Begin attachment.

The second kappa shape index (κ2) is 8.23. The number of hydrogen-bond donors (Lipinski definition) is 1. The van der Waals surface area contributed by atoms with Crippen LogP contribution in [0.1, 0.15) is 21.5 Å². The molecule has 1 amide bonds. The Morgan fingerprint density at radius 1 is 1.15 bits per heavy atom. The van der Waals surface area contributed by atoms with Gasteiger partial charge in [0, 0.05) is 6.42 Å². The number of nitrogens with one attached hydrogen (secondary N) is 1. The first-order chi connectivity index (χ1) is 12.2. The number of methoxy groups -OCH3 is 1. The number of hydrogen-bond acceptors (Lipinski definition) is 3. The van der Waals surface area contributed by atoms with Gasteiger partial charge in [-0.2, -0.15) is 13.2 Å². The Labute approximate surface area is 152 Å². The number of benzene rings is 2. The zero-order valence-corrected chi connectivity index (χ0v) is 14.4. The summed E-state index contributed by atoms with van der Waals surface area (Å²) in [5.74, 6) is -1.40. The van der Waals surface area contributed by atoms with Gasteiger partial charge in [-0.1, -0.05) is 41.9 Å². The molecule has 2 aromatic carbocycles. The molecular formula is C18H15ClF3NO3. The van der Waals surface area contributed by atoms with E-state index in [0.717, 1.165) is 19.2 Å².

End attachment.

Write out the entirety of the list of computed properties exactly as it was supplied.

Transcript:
The second kappa shape index (κ2) is 8.23. The number of hydrogen-bond donors (Lipinski definition) is 1. The van der Waals surface area contributed by atoms with Crippen LogP contribution in [0.1, 0.15) is 21.5 Å². The molecule has 1 amide bonds. The Morgan fingerprint density at radius 1 is 1.15 bits per heavy atom. The van der Waals surface area contributed by atoms with Gasteiger partial charge in [0, 0.05) is 6.42 Å². The number of nitrogens with one attached hydrogen (secondary N) is 1. The first-order chi connectivity index (χ1) is 12.2. The number of methoxy groups -OCH3 is 1. The number of hydrogen-bond acceptors (Lipinski definition) is 3. The van der Waals surface area contributed by atoms with Gasteiger partial charge in [-0.2, -0.15) is 13.2 Å². The Labute approximate surface area is 152 Å². The number of benzene rings is 2. The zero-order valence-corrected chi connectivity index (χ0v) is 14.4. The summed E-state index contributed by atoms with van der Waals surface area (Å²) in [5.74, 6) is -1.40. The van der Waals surface area contributed by atoms with Gasteiger partial charge in [-0.1, -0.05) is 41.9 Å². The molecule has 2 aromatic carbocycles. The molecular formula is C18H15ClF3NO3. The van der Waals surface area contributed by atoms with E-state index in [0.717, 1.165) is 19.2 Å².